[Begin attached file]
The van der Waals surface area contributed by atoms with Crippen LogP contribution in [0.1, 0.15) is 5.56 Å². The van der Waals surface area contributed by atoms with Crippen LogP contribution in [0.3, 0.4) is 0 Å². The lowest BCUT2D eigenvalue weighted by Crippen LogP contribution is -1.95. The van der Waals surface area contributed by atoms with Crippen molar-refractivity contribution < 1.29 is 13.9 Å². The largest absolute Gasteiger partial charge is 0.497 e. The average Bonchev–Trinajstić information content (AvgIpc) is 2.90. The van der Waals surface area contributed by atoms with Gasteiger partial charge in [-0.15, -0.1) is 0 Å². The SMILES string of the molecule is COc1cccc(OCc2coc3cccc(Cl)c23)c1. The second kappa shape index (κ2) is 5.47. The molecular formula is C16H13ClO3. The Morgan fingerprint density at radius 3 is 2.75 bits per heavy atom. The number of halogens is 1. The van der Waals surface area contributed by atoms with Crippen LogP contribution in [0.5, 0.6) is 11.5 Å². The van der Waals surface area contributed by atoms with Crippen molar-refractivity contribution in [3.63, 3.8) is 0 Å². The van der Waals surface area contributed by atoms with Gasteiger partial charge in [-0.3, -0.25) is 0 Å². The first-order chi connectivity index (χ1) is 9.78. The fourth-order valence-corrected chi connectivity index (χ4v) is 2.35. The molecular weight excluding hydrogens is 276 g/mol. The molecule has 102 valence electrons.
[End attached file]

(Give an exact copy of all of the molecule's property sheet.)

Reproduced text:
The van der Waals surface area contributed by atoms with Crippen LogP contribution in [0.1, 0.15) is 5.56 Å². The van der Waals surface area contributed by atoms with Crippen LogP contribution in [0.3, 0.4) is 0 Å². The lowest BCUT2D eigenvalue weighted by Crippen LogP contribution is -1.95. The van der Waals surface area contributed by atoms with Crippen molar-refractivity contribution < 1.29 is 13.9 Å². The largest absolute Gasteiger partial charge is 0.497 e. The average Bonchev–Trinajstić information content (AvgIpc) is 2.90. The van der Waals surface area contributed by atoms with Gasteiger partial charge in [-0.15, -0.1) is 0 Å². The SMILES string of the molecule is COc1cccc(OCc2coc3cccc(Cl)c23)c1. The second kappa shape index (κ2) is 5.47. The molecular formula is C16H13ClO3. The Morgan fingerprint density at radius 3 is 2.75 bits per heavy atom. The number of halogens is 1. The van der Waals surface area contributed by atoms with Crippen LogP contribution in [0.5, 0.6) is 11.5 Å². The van der Waals surface area contributed by atoms with Crippen molar-refractivity contribution in [3.63, 3.8) is 0 Å². The van der Waals surface area contributed by atoms with Gasteiger partial charge in [-0.3, -0.25) is 0 Å². The first-order chi connectivity index (χ1) is 9.78. The fourth-order valence-corrected chi connectivity index (χ4v) is 2.35. The molecular weight excluding hydrogens is 276 g/mol. The molecule has 102 valence electrons.